T-Mobile US Inc, the fourth largest wireless carrier in the United States agreed to pay a penalty of $90 million to settle the mobile cramming case filed by the Federal Trade Commission (FTC).
In a statement, FTC Chairwoman Edith Ramirez said, “Mobile cramming is an issue that has affected millions of American consumers, and I’m pleased that this settlement will put money back in the hands of affected T-Mobile customers. Consumers should be able to trust that their mobile phone bills reflect the charges they authorized and nothing more.”
In July, The FTC filed a lawsuit against T-Mobile on allegations that it has been billing customers with bogus charges. The commission alleged that the wireless carrier profited millions of dollars from the hidden charges in phone bills for premium, third-party texting services ($9.99-per-month horoscopes or celebrity gossip updates) unauthorized by customers.
The FTC found that T-Mobile was charging consumers for services with refund rates of as much as 40% per month. The commission said it was obvious that the charges were not authorized by consumers because of the large percentage of those seeking for refunds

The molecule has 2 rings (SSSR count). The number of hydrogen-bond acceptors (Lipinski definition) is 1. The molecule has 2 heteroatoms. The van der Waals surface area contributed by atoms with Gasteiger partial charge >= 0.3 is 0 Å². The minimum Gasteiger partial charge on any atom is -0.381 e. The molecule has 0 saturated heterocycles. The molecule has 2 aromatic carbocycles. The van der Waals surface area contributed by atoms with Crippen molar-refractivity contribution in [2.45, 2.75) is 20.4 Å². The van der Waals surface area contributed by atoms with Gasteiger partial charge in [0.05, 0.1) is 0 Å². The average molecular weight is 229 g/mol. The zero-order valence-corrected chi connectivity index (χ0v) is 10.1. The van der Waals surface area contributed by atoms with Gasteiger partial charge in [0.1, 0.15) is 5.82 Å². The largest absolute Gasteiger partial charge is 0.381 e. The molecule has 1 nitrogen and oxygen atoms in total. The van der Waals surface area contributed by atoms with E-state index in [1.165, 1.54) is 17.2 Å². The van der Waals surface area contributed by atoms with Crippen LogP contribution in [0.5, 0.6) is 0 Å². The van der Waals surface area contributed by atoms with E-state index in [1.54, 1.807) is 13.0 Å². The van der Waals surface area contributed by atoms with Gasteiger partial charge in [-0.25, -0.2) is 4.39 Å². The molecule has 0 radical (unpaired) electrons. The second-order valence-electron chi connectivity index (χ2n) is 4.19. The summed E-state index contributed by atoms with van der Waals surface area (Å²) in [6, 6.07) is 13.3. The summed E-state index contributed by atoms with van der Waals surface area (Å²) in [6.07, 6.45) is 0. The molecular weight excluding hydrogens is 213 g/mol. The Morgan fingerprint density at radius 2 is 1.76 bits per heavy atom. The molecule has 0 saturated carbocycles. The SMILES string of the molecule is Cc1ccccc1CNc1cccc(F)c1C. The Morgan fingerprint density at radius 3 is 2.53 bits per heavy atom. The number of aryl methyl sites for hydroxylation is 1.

Details of the settlement
The FTC said T-Mobile will refund $67.5 million to affected customers. In addition, the wireless carrier will also pay $18 million in fine and penalties to the attorney general in 50 states and the District of Columbia and $4.5 million to the commission.
Under the terms of the settlement, T-Mobile will be required to provide full refunds to all affected consumers. The company must pay at least $90 million in redress of other payment. If the company fails to reach that amount, the balance will be remitted to the FTC for additional consumer redress, consumer education or other users.
T-Mobile is required to contact all former and current customers affected by its mobile cramming practices regarding the refund program and claims process in a clear and conspicuous manner.
The settlement also required T-Mobile to provide full refunds to consumers. It must also obtain consent from consumers before putting third-party charges on their bills and to ensure that consumers are informed about any third-party charges on their bills. The wireless carrier must also provide information to consumers regarding the option to block third-party charges.